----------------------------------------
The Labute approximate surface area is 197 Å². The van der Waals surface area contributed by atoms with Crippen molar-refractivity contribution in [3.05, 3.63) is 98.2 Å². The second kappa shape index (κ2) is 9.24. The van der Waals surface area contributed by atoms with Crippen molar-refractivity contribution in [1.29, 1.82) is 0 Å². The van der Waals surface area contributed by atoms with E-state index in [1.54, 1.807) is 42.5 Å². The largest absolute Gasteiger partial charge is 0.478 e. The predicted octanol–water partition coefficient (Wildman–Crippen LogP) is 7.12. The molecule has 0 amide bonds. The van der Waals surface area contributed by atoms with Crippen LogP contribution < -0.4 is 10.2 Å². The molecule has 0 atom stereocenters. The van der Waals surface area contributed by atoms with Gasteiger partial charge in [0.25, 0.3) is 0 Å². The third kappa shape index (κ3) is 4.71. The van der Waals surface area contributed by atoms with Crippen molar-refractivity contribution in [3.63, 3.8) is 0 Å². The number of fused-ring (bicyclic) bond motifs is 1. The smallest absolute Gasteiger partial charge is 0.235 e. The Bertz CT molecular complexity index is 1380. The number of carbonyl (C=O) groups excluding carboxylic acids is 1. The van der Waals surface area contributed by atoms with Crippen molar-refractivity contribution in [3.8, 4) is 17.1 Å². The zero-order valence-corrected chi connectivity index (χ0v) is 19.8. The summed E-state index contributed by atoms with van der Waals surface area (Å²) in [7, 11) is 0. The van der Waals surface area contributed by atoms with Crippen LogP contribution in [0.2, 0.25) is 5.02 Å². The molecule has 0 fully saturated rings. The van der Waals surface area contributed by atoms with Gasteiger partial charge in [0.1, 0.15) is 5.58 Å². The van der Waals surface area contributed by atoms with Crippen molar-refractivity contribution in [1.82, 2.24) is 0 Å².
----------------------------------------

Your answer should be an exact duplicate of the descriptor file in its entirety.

The Labute approximate surface area is 197 Å². The van der Waals surface area contributed by atoms with Crippen molar-refractivity contribution in [3.05, 3.63) is 98.2 Å². The second kappa shape index (κ2) is 9.24. The van der Waals surface area contributed by atoms with Crippen molar-refractivity contribution in [1.29, 1.82) is 0 Å². The van der Waals surface area contributed by atoms with E-state index in [1.54, 1.807) is 42.5 Å². The largest absolute Gasteiger partial charge is 0.478 e. The predicted octanol–water partition coefficient (Wildman–Crippen LogP) is 7.12. The molecule has 0 amide bonds. The van der Waals surface area contributed by atoms with Crippen LogP contribution < -0.4 is 10.2 Å². The molecule has 0 atom stereocenters. The van der Waals surface area contributed by atoms with Gasteiger partial charge in [0.25, 0.3) is 0 Å². The third kappa shape index (κ3) is 4.71. The van der Waals surface area contributed by atoms with Crippen molar-refractivity contribution in [3.63, 3.8) is 0 Å². The number of fused-ring (bicyclic) bond motifs is 1. The smallest absolute Gasteiger partial charge is 0.235 e. The Bertz CT molecular complexity index is 1380. The number of carbonyl (C=O) groups excluding carboxylic acids is 1. The van der Waals surface area contributed by atoms with Crippen molar-refractivity contribution in [3.8, 4) is 17.1 Å². The zero-order valence-corrected chi connectivity index (χ0v) is 19.8. The summed E-state index contributed by atoms with van der Waals surface area (Å²) in [7, 11) is 0. The van der Waals surface area contributed by atoms with Crippen LogP contribution in [0.2, 0.25) is 5.02 Å². The molecule has 0 fully saturated rings. The van der Waals surface area contributed by atoms with Gasteiger partial charge in [0.1, 0.15) is 5.58 Å². The van der Waals surface area contributed by atoms with Crippen molar-refractivity contribution in [1.82, 2.24) is 0 Å².